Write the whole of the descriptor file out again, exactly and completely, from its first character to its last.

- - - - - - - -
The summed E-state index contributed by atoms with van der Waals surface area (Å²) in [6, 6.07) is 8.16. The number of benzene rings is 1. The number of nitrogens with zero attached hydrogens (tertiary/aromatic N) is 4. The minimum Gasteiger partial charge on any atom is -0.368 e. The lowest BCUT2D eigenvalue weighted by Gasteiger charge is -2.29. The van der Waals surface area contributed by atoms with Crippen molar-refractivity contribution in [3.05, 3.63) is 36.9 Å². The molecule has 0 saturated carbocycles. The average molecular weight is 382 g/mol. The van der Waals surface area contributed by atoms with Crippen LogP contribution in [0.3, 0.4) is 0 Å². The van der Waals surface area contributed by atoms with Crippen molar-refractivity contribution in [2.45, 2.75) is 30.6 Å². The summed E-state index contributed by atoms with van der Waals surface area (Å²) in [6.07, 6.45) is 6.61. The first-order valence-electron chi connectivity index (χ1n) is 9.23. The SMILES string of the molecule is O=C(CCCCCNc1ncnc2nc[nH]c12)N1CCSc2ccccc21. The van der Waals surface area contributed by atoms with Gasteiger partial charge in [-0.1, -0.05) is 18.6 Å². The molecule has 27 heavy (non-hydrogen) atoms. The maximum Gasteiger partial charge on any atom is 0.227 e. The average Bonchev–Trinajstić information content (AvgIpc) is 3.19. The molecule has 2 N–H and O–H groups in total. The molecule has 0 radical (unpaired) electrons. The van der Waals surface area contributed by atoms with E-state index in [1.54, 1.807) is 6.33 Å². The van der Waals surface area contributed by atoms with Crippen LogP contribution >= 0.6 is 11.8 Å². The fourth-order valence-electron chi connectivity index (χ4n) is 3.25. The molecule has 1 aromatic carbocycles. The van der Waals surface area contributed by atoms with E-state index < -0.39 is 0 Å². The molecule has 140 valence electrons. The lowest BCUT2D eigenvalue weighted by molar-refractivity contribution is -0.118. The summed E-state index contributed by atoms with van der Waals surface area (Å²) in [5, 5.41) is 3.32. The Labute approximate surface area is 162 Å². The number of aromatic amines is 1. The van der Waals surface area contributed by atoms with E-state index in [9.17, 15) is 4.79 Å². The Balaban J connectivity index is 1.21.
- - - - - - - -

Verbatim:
The summed E-state index contributed by atoms with van der Waals surface area (Å²) in [6, 6.07) is 8.16. The number of benzene rings is 1. The number of nitrogens with zero attached hydrogens (tertiary/aromatic N) is 4. The minimum Gasteiger partial charge on any atom is -0.368 e. The lowest BCUT2D eigenvalue weighted by Gasteiger charge is -2.29. The van der Waals surface area contributed by atoms with Crippen molar-refractivity contribution in [3.05, 3.63) is 36.9 Å². The molecule has 0 saturated carbocycles. The average molecular weight is 382 g/mol. The van der Waals surface area contributed by atoms with Crippen LogP contribution in [0.3, 0.4) is 0 Å². The van der Waals surface area contributed by atoms with Crippen molar-refractivity contribution in [2.45, 2.75) is 30.6 Å². The summed E-state index contributed by atoms with van der Waals surface area (Å²) in [6.07, 6.45) is 6.61. The first-order valence-electron chi connectivity index (χ1n) is 9.23. The SMILES string of the molecule is O=C(CCCCCNc1ncnc2nc[nH]c12)N1CCSc2ccccc21. The van der Waals surface area contributed by atoms with Gasteiger partial charge in [-0.1, -0.05) is 18.6 Å². The molecule has 27 heavy (non-hydrogen) atoms. The maximum Gasteiger partial charge on any atom is 0.227 e. The average Bonchev–Trinajstić information content (AvgIpc) is 3.19. The molecule has 2 N–H and O–H groups in total. The molecule has 0 radical (unpaired) electrons. The van der Waals surface area contributed by atoms with E-state index in [1.54, 1.807) is 6.33 Å². The van der Waals surface area contributed by atoms with Crippen LogP contribution >= 0.6 is 11.8 Å². The fourth-order valence-electron chi connectivity index (χ4n) is 3.25. The molecule has 1 aromatic carbocycles. The van der Waals surface area contributed by atoms with E-state index < -0.39 is 0 Å². The molecule has 140 valence electrons. The lowest BCUT2D eigenvalue weighted by molar-refractivity contribution is -0.118. The summed E-state index contributed by atoms with van der Waals surface area (Å²) in [5, 5.41) is 3.32. The Labute approximate surface area is 162 Å². The number of aromatic amines is 1. The van der Waals surface area contributed by atoms with E-state index in [9.17, 15) is 4.79 Å². The Balaban J connectivity index is 1.21.